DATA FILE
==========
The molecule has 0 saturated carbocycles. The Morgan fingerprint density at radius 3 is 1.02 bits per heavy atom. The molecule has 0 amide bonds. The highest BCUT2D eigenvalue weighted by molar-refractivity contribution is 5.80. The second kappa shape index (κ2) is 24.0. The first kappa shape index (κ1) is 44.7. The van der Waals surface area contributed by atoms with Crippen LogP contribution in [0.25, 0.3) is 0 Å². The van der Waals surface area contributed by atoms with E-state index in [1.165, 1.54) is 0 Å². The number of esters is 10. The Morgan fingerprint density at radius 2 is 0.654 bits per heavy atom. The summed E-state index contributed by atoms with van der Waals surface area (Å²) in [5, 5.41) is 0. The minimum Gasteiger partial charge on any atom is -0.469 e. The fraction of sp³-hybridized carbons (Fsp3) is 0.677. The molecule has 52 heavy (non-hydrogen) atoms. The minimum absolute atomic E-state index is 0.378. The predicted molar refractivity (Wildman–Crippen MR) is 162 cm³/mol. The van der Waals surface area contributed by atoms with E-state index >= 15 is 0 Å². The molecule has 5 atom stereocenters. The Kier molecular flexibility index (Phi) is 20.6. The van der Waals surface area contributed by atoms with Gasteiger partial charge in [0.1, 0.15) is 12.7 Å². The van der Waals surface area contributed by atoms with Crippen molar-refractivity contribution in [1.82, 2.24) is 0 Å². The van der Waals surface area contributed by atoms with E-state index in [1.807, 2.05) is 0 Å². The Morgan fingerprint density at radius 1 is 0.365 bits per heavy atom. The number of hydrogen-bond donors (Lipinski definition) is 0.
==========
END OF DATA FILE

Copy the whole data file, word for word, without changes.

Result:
The molecule has 0 saturated carbocycles. The Morgan fingerprint density at radius 3 is 1.02 bits per heavy atom. The molecule has 0 amide bonds. The highest BCUT2D eigenvalue weighted by molar-refractivity contribution is 5.80. The second kappa shape index (κ2) is 24.0. The first kappa shape index (κ1) is 44.7. The van der Waals surface area contributed by atoms with Crippen LogP contribution in [0.25, 0.3) is 0 Å². The van der Waals surface area contributed by atoms with E-state index in [1.165, 1.54) is 0 Å². The number of esters is 10. The Morgan fingerprint density at radius 2 is 0.654 bits per heavy atom. The summed E-state index contributed by atoms with van der Waals surface area (Å²) in [5, 5.41) is 0. The minimum Gasteiger partial charge on any atom is -0.469 e. The fraction of sp³-hybridized carbons (Fsp3) is 0.677. The molecule has 52 heavy (non-hydrogen) atoms. The minimum absolute atomic E-state index is 0.378. The predicted molar refractivity (Wildman–Crippen MR) is 162 cm³/mol. The van der Waals surface area contributed by atoms with E-state index >= 15 is 0 Å². The molecule has 5 atom stereocenters. The Kier molecular flexibility index (Phi) is 20.6. The van der Waals surface area contributed by atoms with Gasteiger partial charge in [0.1, 0.15) is 12.7 Å². The van der Waals surface area contributed by atoms with Crippen molar-refractivity contribution in [1.82, 2.24) is 0 Å². The van der Waals surface area contributed by atoms with E-state index in [1.807, 2.05) is 0 Å². The Morgan fingerprint density at radius 1 is 0.365 bits per heavy atom. The number of hydrogen-bond donors (Lipinski definition) is 0.